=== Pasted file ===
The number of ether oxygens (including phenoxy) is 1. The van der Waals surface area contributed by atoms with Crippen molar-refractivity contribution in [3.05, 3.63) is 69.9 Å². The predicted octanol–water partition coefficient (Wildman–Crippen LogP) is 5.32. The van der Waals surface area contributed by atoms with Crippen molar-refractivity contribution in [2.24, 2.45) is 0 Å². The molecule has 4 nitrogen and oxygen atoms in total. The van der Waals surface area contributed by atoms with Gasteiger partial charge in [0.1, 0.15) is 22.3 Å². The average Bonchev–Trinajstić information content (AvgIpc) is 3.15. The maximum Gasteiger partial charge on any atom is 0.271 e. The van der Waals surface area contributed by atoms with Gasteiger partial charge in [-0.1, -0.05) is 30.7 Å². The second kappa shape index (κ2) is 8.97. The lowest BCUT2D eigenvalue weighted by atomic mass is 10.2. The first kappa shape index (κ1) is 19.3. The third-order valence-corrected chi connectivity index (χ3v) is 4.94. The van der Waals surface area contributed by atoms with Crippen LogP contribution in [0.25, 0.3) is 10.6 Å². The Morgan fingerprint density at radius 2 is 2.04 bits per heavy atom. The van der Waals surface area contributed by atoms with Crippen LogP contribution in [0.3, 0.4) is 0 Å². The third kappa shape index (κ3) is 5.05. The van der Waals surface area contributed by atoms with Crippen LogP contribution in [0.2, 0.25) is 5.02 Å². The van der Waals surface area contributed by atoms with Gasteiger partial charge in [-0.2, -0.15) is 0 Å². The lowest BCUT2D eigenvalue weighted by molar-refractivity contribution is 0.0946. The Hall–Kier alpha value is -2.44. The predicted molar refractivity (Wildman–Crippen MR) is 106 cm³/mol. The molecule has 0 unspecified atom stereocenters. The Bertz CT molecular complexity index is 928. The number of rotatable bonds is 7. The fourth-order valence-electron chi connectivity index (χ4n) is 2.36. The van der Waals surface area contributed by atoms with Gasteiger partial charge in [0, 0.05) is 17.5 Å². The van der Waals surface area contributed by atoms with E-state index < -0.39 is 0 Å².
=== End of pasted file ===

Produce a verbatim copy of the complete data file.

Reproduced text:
The number of ether oxygens (including phenoxy) is 1. The van der Waals surface area contributed by atoms with Crippen molar-refractivity contribution in [3.05, 3.63) is 69.9 Å². The predicted octanol–water partition coefficient (Wildman–Crippen LogP) is 5.32. The van der Waals surface area contributed by atoms with Crippen molar-refractivity contribution in [2.24, 2.45) is 0 Å². The molecule has 4 nitrogen and oxygen atoms in total. The van der Waals surface area contributed by atoms with Gasteiger partial charge in [0.1, 0.15) is 22.3 Å². The average Bonchev–Trinajstić information content (AvgIpc) is 3.15. The maximum Gasteiger partial charge on any atom is 0.271 e. The van der Waals surface area contributed by atoms with Gasteiger partial charge in [-0.1, -0.05) is 30.7 Å². The second kappa shape index (κ2) is 8.97. The lowest BCUT2D eigenvalue weighted by atomic mass is 10.2. The first kappa shape index (κ1) is 19.3. The third-order valence-corrected chi connectivity index (χ3v) is 4.94. The van der Waals surface area contributed by atoms with Crippen LogP contribution in [0.25, 0.3) is 10.6 Å². The Morgan fingerprint density at radius 2 is 2.04 bits per heavy atom. The van der Waals surface area contributed by atoms with Crippen LogP contribution in [0.3, 0.4) is 0 Å². The third kappa shape index (κ3) is 5.05. The van der Waals surface area contributed by atoms with Crippen LogP contribution in [0.2, 0.25) is 5.02 Å². The van der Waals surface area contributed by atoms with Gasteiger partial charge in [-0.2, -0.15) is 0 Å². The lowest BCUT2D eigenvalue weighted by molar-refractivity contribution is 0.0946. The Hall–Kier alpha value is -2.44. The predicted molar refractivity (Wildman–Crippen MR) is 106 cm³/mol. The molecule has 0 unspecified atom stereocenters. The Bertz CT molecular complexity index is 928. The number of rotatable bonds is 7. The fourth-order valence-electron chi connectivity index (χ4n) is 2.36. The van der Waals surface area contributed by atoms with Gasteiger partial charge in [0, 0.05) is 17.5 Å². The van der Waals surface area contributed by atoms with E-state index < -0.39 is 0 Å².